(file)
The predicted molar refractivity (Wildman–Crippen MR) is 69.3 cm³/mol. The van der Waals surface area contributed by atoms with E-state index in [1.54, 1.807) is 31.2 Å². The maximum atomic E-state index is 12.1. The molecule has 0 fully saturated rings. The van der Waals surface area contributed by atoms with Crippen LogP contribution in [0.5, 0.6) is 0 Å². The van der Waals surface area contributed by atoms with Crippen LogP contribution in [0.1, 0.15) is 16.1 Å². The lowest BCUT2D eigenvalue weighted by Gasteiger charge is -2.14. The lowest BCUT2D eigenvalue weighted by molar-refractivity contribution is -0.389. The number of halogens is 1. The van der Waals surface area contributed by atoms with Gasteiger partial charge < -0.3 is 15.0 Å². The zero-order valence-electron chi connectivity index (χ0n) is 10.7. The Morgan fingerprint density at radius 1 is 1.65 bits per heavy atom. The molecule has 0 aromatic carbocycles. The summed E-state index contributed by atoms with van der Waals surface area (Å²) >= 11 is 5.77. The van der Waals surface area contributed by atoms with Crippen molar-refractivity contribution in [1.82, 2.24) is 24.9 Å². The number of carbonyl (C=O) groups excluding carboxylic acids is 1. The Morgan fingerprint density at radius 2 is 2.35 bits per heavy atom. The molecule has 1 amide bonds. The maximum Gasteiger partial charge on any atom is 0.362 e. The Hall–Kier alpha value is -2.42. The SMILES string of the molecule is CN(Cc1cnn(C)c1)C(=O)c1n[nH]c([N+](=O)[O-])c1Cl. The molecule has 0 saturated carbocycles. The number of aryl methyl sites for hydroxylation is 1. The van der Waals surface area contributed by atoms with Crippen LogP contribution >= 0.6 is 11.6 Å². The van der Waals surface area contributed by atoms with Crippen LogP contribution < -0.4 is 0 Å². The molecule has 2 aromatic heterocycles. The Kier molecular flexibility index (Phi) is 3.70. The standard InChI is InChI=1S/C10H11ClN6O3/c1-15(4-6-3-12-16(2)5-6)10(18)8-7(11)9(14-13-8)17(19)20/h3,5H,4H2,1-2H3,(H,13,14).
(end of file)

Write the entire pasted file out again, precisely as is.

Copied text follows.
The predicted molar refractivity (Wildman–Crippen MR) is 69.3 cm³/mol. The van der Waals surface area contributed by atoms with E-state index in [1.54, 1.807) is 31.2 Å². The maximum atomic E-state index is 12.1. The molecule has 0 fully saturated rings. The van der Waals surface area contributed by atoms with Crippen LogP contribution in [0.5, 0.6) is 0 Å². The van der Waals surface area contributed by atoms with Crippen LogP contribution in [0.1, 0.15) is 16.1 Å². The lowest BCUT2D eigenvalue weighted by Gasteiger charge is -2.14. The lowest BCUT2D eigenvalue weighted by molar-refractivity contribution is -0.389. The number of halogens is 1. The van der Waals surface area contributed by atoms with Gasteiger partial charge < -0.3 is 15.0 Å². The zero-order valence-electron chi connectivity index (χ0n) is 10.7. The Morgan fingerprint density at radius 1 is 1.65 bits per heavy atom. The molecule has 0 aromatic carbocycles. The summed E-state index contributed by atoms with van der Waals surface area (Å²) >= 11 is 5.77. The van der Waals surface area contributed by atoms with Crippen molar-refractivity contribution in [1.82, 2.24) is 24.9 Å². The number of carbonyl (C=O) groups excluding carboxylic acids is 1. The Morgan fingerprint density at radius 2 is 2.35 bits per heavy atom. The molecule has 1 amide bonds. The maximum Gasteiger partial charge on any atom is 0.362 e. The Hall–Kier alpha value is -2.42. The SMILES string of the molecule is CN(Cc1cnn(C)c1)C(=O)c1n[nH]c([N+](=O)[O-])c1Cl. The molecule has 0 saturated carbocycles. The number of aryl methyl sites for hydroxylation is 1. The van der Waals surface area contributed by atoms with Crippen LogP contribution >= 0.6 is 11.6 Å². The van der Waals surface area contributed by atoms with Crippen LogP contribution < -0.4 is 0 Å². The molecule has 2 aromatic heterocycles. The Kier molecular flexibility index (Phi) is 3.70. The standard InChI is InChI=1S/C10H11ClN6O3/c1-15(4-6-3-12-16(2)5-6)10(18)8-7(11)9(14-13-8)17(19)20/h3,5H,4H2,1-2H3,(H,13,14).